Dave, the feedback signal hasn't anything to with it bouncing towards the listener at any angle. The reflected signal returns to the woofer and partially nulls the woofer's output. The thing that you hear disappearing when you move to the side and approach the wall is the interaction between the direct signal and the bounce off of the wall that are getting to your ears and cancelling or not cancelling at that point. However, the Allison boundary effect happens everywhere, because it interacts with the woofer and not the listener. The artifact is not listener-position dependent.
In his 1992 interview with David Ranada in The Audio Critic, we have: [Allison] ".... reflections from room surfaces or hard boundaries really do reduce the output of a woofer in the frequency region where those woofers are a quarter-wavelength from the surface.
[Ranada] "This is not merely a listener-position phenomenon, the output of the woofer actually decreases."
[Allison] "Yes, it actually does decrease where one or more room surfaces are a quarter of a wavelength (approximately) from the center of the woofer. The effect is mild where only one boundary is concerned. But when more than one boundary - and in the worst case three boundaries - are equally distant from the woofer, the woofer is effectively operating in a partial vacuum, which reduces its output by 10 dB or more."
[Ranada] "That's because the reflected sound waves alter the emission from the speaker?"
[Allison] "Yes, they are reducing the pressure on the surface of the woofer and reducing the radiation resistance because of that. On the other hand, when the woofer is a very small fraction of a wavelength from one or more boundaries - then the output is actually increased, doubled, quadrupled, or multiplied eightfold, depending upon you have one, two, or three room surfaces."
[Ranada] "So this is the origin of the famed 'Allison dip,' which is a midbass decrease in output."
The Allison boundary effect involves out-of-phase interactions at the woofer and NOT interactions at the listener, and Ranada understands this as one can see by his own responses.
PS: you do not see a cancellation dip with those two woofers on the same baffle that you mention, because they are close enough together for any cancellation artifacts they might generate to be above their operating range. They add together coherently, just as wall-reinforcement does with boundaries that are a very small fraction of a wavelength from the woofer, as Allison noted above. Moving woofers close to boundaries is one solution to the Allison boundary cancellation, provided any potential notches at higher frequencies (due to the close proximity to the boundary) are above the woofer's operating range.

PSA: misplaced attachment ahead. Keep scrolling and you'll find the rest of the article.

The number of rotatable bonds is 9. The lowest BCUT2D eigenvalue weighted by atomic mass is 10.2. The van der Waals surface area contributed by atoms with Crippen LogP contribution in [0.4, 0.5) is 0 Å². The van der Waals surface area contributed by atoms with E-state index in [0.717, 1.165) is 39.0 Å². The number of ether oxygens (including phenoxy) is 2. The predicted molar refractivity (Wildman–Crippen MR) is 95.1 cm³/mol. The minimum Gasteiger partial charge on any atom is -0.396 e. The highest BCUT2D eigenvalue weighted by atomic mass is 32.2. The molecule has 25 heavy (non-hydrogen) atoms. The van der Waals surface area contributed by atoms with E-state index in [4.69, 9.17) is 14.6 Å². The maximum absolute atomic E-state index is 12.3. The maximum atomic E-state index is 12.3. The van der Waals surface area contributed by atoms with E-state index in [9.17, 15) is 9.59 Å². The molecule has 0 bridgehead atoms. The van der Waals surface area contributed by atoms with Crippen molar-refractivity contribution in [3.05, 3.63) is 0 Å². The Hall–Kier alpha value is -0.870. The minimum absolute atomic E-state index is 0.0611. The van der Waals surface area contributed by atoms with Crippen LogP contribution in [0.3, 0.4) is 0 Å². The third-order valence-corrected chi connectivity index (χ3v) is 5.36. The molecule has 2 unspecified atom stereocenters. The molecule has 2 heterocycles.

Still not buying it. His math and description in the paper both pertain to the simple sum of the source and its reflection, or virtual source, behind the plane. Nothing includes a woofer model as would be required if the air load on the woofer were causing it to modify its velocity profile. Secondly, none of the 1,2 or 3 boundary cases have the null at .25 wavelength. This is because they are averages of multiple curves that all have their nulls at various frequencies, due to the path difference varying as observed from different angles.
Allison is correct to agree that the emission from the speaker is altered, that is what the power sumation shows. Calling it a decrease in midbass output is equally true. It still doesn't mean that the pressure response being created is independent of angle as you imply when you state that the null is formed "at the speaker". The null remains a function of observation angle and is purely a reflection phenomenon.
Points to ponder: If the Allison dip is quite strong with a woofer in front of a single boundary, when measured straight out from the system, why does it diminish in the power average? (Because it varies strongly with angle.)
Why do ground plane measurements not have aberations related to the distance the woofer is from the ground? (And I have done this in cases where the woofer spacing would have been 1/2 wave apart within the passband. Read Gander on ground plane measurements, no mention of it.)
Why do none of the dips in the power response happen at .25 wavelength off the surface? (.35 for the single boundary case. Even the 3 boundary case is closer to .3 than to .25. Answer: because we are averaging something that varies with angle.)
Where is the woofer modeled in Allisons math? (It is a model of the geometry of two independent sources. The sin Theta term creates the variation with observation angle.)
Why don't side by side sources have a null at a frequency equivalent to a 1/2 wavelength spacing? (because the mechanical impedances, primarily mass, greatly diminish any effect one woofer could have on the other.)
Not quibbling with anything Allison said, just how it is being paraphrased.